As you might expect, Caldwell’s private life was also pretty chaotic. He got married four times and held all kinds of jobs. He lived to be 79 years old, passing away in 1967.

He shares his April 26th birthday with this Yankee relieverthis former Yankee pitcher who gained most of his fame pitching for another team and this one too.

Year Tm W L W-L% ERA G GS GF CG SHO SV IP H R ER HR BB SO WHIP
1910 NYY 1 0 1.000 3.72 6 2 2 1 0 1 19.1 19 8 8 1 9 17 1.448
1911 NYY 14 14 .500 3.35 41 26 13 19 1 1 255.0 240 115 95 7 79 145 1.251
1912 NYY 8 16 .333 4.47 30 26 3 13 3 0 183.1 196 111 91 1 67 95 1.435
1913 NYY 9 8 .529 2.41 27 16 9 15 2 1 164.1 131 59 44 5 60 87 1.162
1914 NYY 18 9 .667 1.94 31 23 7 22 5 0 213.0 153 53 46 5 51 92 0.958
1915 NYY 19 16 .543 2.89 36 35 1 31 3 0 305.0 266 115 98 6 107 130 1.223
1916 NYY 5 12 .294 2.99 21 18 1 14 1 0 165.2 142 62 55 6 65 76 1.249
1917 NYY 13 16 .448 2.86 32 29 3 21 1 0 236.0 199 92 75 8 76 102 1.165
1918 NYY 9 8 .529 3.06 24 21 3 14 1 1 176.2 173 69 60 2 62 59 1.330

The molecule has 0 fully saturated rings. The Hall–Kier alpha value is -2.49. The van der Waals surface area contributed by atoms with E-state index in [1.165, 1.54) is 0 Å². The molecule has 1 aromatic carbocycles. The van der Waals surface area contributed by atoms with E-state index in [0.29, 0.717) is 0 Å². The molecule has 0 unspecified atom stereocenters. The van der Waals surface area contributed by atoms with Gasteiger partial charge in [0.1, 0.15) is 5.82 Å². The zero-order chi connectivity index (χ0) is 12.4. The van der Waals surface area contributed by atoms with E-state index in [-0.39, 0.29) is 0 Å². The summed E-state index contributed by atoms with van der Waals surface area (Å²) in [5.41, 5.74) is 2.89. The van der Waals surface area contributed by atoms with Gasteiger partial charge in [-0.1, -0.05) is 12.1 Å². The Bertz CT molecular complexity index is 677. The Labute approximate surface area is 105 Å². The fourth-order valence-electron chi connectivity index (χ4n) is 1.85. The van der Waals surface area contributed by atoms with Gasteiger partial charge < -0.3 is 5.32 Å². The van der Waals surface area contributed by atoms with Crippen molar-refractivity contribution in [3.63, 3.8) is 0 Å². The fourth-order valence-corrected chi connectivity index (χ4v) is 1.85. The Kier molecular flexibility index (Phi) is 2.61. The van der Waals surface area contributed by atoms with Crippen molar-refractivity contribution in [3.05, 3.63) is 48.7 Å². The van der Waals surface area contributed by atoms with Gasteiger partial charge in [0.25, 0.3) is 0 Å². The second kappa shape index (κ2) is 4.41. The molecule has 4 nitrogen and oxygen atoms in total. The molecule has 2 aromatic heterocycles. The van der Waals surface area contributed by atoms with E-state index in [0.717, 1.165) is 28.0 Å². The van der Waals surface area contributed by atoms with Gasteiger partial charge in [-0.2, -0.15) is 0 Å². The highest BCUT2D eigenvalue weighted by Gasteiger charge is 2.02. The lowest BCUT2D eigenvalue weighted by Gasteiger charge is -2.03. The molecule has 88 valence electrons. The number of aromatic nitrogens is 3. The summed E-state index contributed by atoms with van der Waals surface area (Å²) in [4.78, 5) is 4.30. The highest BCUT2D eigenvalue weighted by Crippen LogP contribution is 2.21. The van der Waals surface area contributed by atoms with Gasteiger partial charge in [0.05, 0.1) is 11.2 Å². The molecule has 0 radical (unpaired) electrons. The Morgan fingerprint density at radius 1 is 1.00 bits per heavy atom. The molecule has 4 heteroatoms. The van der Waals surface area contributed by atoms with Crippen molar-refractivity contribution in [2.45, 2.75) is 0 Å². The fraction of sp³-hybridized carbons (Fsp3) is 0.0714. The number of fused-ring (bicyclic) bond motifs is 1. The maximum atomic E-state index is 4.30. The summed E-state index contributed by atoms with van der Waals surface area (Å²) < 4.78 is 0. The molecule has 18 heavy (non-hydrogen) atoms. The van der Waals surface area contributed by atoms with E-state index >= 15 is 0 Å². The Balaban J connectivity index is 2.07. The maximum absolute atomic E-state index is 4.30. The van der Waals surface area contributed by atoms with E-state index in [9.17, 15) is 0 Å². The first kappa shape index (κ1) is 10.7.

12 Yrs 134 120 .528 3.22 343 259 65 184 21 8 2242.0 2089 972 802 59 738 1006 1.261
NYY (9 yrs) 96 99 .492 3.00 248 196 42 150 17 4 1718.1 1519 684 572 41 576 803 1.219
CLE (3 yrs) 31 17 .646 3.95 77 51 18 28 3 4 437.1 478 239 192 17 131 180 1.393
BOS (1 yr) 7 4 .636 3.96 18 12 5 6 1 0 86.1 92 49 38 1 31 23 1.425
Provided by Baseball-Reference.com: View Original Table
Generated 4/25/2014.

April 25 – Happy Birthday “?” Ford

Russ.Ford.jpgThe last name of today’s Pinstripe Birthday celebrant is Ford. He was a two-time twenty game winner as a starter for the Yankee franchise and he was famous for scuffing the baseball with a tiny piece of sandpaper. He admitted to that doctoring after his playing days were over. What was this pitcher’s first name?

You’re wrong if you guessed Whitey. You’re also wrong if you guessed Edward, which was the real first name of one-time Yankee ace Whitey Ford. Whitey was also a two-time twenty-game winner for New York and after he retired in 1967, he also admitted to doctoring the baseball with a small strip of sandpaper attached to his wedding ring. But Whitey Ford wasn’t born on April 25th.